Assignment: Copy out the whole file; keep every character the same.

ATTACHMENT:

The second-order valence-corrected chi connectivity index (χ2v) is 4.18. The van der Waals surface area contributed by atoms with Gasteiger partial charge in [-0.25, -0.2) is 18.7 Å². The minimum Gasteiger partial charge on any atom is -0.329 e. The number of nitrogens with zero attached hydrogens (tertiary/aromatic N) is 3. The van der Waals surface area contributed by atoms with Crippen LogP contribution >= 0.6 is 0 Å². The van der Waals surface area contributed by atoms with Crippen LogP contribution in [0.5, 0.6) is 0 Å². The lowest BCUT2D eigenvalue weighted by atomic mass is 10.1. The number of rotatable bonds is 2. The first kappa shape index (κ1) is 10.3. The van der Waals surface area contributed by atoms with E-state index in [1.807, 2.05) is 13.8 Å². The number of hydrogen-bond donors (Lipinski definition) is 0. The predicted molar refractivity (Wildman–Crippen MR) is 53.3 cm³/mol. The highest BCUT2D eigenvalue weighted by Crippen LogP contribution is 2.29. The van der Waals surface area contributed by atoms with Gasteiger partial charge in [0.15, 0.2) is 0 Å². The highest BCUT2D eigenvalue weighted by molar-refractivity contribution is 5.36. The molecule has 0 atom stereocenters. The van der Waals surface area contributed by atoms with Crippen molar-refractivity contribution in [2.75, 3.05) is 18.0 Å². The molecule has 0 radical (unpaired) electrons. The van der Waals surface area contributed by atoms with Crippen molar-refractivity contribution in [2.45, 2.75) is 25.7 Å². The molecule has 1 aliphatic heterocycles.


The second-order valence-corrected chi connectivity index (χ2v) is 4.18. The van der Waals surface area contributed by atoms with Gasteiger partial charge in [-0.25, -0.2) is 18.7 Å². The minimum Gasteiger partial charge on any atom is -0.329 e. The number of nitrogens with zero attached hydrogens (tertiary/aromatic N) is 3. The van der Waals surface area contributed by atoms with Crippen LogP contribution >= 0.6 is 0 Å². The van der Waals surface area contributed by atoms with Crippen LogP contribution in [0.5, 0.6) is 0 Å². The lowest BCUT2D eigenvalue weighted by atomic mass is 10.1. The number of rotatable bonds is 2. The first kappa shape index (κ1) is 10.3. The van der Waals surface area contributed by atoms with E-state index in [1.807, 2.05) is 13.8 Å². The number of hydrogen-bond donors (Lipinski definition) is 0. The predicted molar refractivity (Wildman–Crippen MR) is 53.3 cm³/mol. The highest BCUT2D eigenvalue weighted by Crippen LogP contribution is 2.29. The van der Waals surface area contributed by atoms with Gasteiger partial charge in [0.15, 0.2) is 0 Å². The highest BCUT2D eigenvalue weighted by molar-refractivity contribution is 5.36. The molecule has 0 atom stereocenters. The van der Waals surface area contributed by atoms with Crippen molar-refractivity contribution in [2.75, 3.05) is 18.0 Å². The molecule has 0 radical (unpaired) electrons. The van der Waals surface area contributed by atoms with Crippen molar-refractivity contribution in [2.45, 2.75) is 25.7 Å². The molecule has 1 aliphatic heterocycles.